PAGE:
Friday, June 02, 2006

The Food Police May Be Making Kids Fatter

Last month, I wrote about the seeming pointlessness of taking soft-drink and snack machines out of public schools when the desired effect is to prevent kids from being overweight. Now a recent New York Times article (hat tip: Instapundit) suggests that the problem has gotten even worse:
Earlier this year, our small Midwestern school district joined the food wars, proposing a new policy that would discourage all food in classrooms, ban nuts and sugary foods and do away with vending machines.

So much for peanut butter sandwiches, snacks for kindergartners and birthday cupcakes.

Like the policies put in place by school systems around the country, this one was driven by anxiety — about food quantity, quality and safety — and by the ever-increasing pressure for children to look a certain way and to weigh a certain amount.
But wait--it gets even worse:
I fear there's something else at work — a fear borne out by a flier my fifth grader brought home saying that at the monthly pizza hot lunch, no child would be allowed to buy a second slice of pizza. The district says the new ruling is to avoid bad feelings caused by "inequities": if everyone can't have extra helpings, no one can.
Oh, brother. And now the federal government is getting involved, and that can't be good...
Leading the way is the Child Nutrition Promotion and School Lunch Protection Act now before Congress, calling for updated definitions of "minimal nutritional value" of foods served in schools, including those sold in vending machines and at fund-raisers.

In theory, such legislation would improve the nutritional options. In reality, it sounds like another call for the food police — highly fraught and bound to backfire.
They'll never learn, will they? But at least we don't live in Arkansas...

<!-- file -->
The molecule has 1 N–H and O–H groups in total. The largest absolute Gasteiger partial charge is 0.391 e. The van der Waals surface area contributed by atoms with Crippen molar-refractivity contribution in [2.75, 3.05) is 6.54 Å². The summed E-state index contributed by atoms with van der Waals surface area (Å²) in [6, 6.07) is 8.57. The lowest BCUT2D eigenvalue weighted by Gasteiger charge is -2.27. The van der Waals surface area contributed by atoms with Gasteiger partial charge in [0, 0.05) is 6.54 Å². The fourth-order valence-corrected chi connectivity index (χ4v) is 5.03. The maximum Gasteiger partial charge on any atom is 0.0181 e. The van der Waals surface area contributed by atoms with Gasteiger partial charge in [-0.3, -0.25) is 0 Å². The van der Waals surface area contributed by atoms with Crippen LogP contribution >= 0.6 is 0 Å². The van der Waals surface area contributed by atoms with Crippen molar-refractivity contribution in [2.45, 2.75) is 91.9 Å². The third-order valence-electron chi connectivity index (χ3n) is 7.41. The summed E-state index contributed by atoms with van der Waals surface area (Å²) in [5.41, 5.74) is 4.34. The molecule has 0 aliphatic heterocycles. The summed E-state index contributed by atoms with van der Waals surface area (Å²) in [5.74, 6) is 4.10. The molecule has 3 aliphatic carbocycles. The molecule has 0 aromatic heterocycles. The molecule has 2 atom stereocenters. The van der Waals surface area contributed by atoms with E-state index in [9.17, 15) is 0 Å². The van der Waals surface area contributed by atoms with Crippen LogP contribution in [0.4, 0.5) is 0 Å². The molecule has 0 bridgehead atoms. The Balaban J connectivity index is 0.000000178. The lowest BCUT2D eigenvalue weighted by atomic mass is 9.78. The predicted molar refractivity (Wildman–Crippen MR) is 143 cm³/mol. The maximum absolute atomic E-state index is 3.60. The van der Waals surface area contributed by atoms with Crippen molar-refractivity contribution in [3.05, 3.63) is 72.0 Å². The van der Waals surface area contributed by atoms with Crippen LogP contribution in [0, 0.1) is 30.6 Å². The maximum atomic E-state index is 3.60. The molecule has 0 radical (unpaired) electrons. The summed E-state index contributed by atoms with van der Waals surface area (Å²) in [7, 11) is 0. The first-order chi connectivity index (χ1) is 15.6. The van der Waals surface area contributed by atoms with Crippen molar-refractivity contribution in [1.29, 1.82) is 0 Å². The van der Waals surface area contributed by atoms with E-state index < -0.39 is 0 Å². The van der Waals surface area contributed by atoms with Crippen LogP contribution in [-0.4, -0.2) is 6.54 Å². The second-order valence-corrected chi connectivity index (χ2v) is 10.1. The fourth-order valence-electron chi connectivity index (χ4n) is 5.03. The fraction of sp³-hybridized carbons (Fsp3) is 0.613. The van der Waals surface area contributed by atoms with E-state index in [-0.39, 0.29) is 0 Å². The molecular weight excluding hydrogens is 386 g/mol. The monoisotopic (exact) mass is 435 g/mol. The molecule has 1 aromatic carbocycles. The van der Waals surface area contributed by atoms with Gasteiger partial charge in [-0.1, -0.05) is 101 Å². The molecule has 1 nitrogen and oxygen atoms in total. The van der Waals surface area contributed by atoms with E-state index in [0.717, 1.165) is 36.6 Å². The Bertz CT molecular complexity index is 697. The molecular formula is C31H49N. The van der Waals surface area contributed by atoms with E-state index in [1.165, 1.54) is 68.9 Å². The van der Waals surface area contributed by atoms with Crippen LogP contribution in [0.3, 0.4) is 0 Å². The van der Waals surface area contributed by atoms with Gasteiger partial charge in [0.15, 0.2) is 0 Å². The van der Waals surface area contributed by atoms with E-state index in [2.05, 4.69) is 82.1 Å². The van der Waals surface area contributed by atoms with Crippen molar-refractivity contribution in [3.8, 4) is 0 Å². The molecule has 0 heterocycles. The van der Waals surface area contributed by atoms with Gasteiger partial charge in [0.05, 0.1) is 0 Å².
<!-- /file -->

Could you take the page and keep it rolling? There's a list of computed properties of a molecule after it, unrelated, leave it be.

A look at what's happening on the state level confirms this. In Arkansas, for instance, children's report cards now include their B.M.I., or body mass index, along with their grades. The governor, Mike Huckabee recently lost more than 100 pounds and is passionate about stopping the "obesity epidemic." Maryland is considering a similar standard.

Never mind that B.M.I. is only a measure of height against weight and does not take into account muscle mass, body type or other factors. (Tom Cruise has a B.M.I. of 31, which puts him in the "obese" category.)

"You're setting kids up to feel bad about how they are," says Dr. Nancy Krebs, chairwoman of the American Academy of Pediatrics' Committee on Nutrition and an associate professor of medicine at the University of Colorado.

Such efforts usually fail, making weight problems and eating disorders worse. A recent Internet discussion board among families with anorexic and bulimic children identified middle school health classes, which focus on weight, as the No. 1 trigger for their teenagers' disorders.
Did you catch that? Bulimia at the middle-school level? Maybe the schools should stick to, oh, I don't know, trying to teach reading and math and science and fine arts (oh, and maybe offer regular physical education classes) instead of trying to be the food police; besides, as the article points out, most of the studies involving low-fat, low-calorie school lunches show no difference in the weight and body-fat percentage of students on the special diets vs. those who had traditional school lunches.

Ellyn Satter, the author of "Your Child's Weight: Helping Without Harming" and a nationally recognized nutrition expert. notes in the NYT article that, rather than getting caught up in the cycle of deprivation and bingeing, parents (and, by extension, schools) should be doing all things in moderation:
Ms. Satter recommends giving children regular access to treats, at school and at home, by including those foods with more nutritious choices at meals and snacks. "Avoid either extreme of forbidding snack-type food or letting children graze on them," she says. "In the long run, this makes children eat more, not less."
There are some great comments on this subject in a recent post at Althouse, and Instapundit has links to more stories here and here; one of the commenters in the first article tells the scariest story so far:
In New Jersey we just received a note from our daughter's elementary school telling us that the new law means that we cannot send unapproved foods (which includes chocolate)in our kids' lunches. In other words, they mandate what is acceptable for us to feed out kids.
Lord help us all...

And in a related story... A school principal in Pennsylvania suspended a student for sharing a piece of caffeinated gum with another student. (hat tip again to Althouse)

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